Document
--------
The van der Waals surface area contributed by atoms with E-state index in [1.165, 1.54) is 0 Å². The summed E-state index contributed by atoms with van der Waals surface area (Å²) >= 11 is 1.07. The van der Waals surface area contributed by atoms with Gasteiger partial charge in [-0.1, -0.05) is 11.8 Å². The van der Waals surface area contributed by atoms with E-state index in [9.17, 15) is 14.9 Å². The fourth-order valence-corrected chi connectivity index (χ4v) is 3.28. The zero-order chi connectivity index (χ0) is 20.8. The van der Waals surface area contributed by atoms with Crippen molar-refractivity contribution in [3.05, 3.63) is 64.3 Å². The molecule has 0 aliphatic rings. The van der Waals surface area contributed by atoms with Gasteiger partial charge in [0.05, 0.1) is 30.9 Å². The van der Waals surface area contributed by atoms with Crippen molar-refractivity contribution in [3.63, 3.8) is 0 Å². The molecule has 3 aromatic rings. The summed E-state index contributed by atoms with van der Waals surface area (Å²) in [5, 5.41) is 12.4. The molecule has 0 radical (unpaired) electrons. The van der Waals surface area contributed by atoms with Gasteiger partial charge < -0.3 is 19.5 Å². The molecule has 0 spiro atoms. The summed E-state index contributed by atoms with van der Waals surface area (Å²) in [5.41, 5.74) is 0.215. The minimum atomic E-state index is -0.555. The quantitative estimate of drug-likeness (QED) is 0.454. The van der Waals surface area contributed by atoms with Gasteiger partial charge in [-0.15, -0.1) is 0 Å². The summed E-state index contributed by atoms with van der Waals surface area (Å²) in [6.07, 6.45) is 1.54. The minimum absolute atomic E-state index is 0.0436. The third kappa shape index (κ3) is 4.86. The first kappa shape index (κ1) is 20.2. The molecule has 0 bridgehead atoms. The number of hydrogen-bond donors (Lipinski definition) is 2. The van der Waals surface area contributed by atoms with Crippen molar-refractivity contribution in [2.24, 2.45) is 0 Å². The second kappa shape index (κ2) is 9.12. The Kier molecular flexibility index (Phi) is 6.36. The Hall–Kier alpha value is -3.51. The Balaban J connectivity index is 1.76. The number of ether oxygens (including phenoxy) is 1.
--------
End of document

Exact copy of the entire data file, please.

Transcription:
The van der Waals surface area contributed by atoms with E-state index in [1.165, 1.54) is 0 Å². The summed E-state index contributed by atoms with van der Waals surface area (Å²) >= 11 is 1.07. The van der Waals surface area contributed by atoms with Gasteiger partial charge in [-0.1, -0.05) is 11.8 Å². The van der Waals surface area contributed by atoms with E-state index in [9.17, 15) is 14.9 Å². The fourth-order valence-corrected chi connectivity index (χ4v) is 3.28. The zero-order chi connectivity index (χ0) is 20.8. The van der Waals surface area contributed by atoms with Crippen molar-refractivity contribution in [3.05, 3.63) is 64.3 Å². The molecule has 0 aliphatic rings. The van der Waals surface area contributed by atoms with Gasteiger partial charge in [0.05, 0.1) is 30.9 Å². The van der Waals surface area contributed by atoms with Crippen molar-refractivity contribution in [3.63, 3.8) is 0 Å². The molecule has 3 aromatic rings. The summed E-state index contributed by atoms with van der Waals surface area (Å²) in [5, 5.41) is 12.4. The molecule has 0 radical (unpaired) electrons. The van der Waals surface area contributed by atoms with Gasteiger partial charge < -0.3 is 19.5 Å². The molecule has 0 spiro atoms. The summed E-state index contributed by atoms with van der Waals surface area (Å²) in [5.41, 5.74) is 0.215. The minimum atomic E-state index is -0.555. The quantitative estimate of drug-likeness (QED) is 0.454. The van der Waals surface area contributed by atoms with Gasteiger partial charge in [-0.15, -0.1) is 0 Å². The summed E-state index contributed by atoms with van der Waals surface area (Å²) in [6.07, 6.45) is 1.54. The minimum absolute atomic E-state index is 0.0436. The third kappa shape index (κ3) is 4.86. The first kappa shape index (κ1) is 20.2. The molecule has 0 bridgehead atoms. The number of hydrogen-bond donors (Lipinski definition) is 2. The van der Waals surface area contributed by atoms with Crippen molar-refractivity contribution in [2.24, 2.45) is 0 Å². The second kappa shape index (κ2) is 9.12. The Kier molecular flexibility index (Phi) is 6.36. The Hall–Kier alpha value is -3.51. The Balaban J connectivity index is 1.76. The number of ether oxygens (including phenoxy) is 1.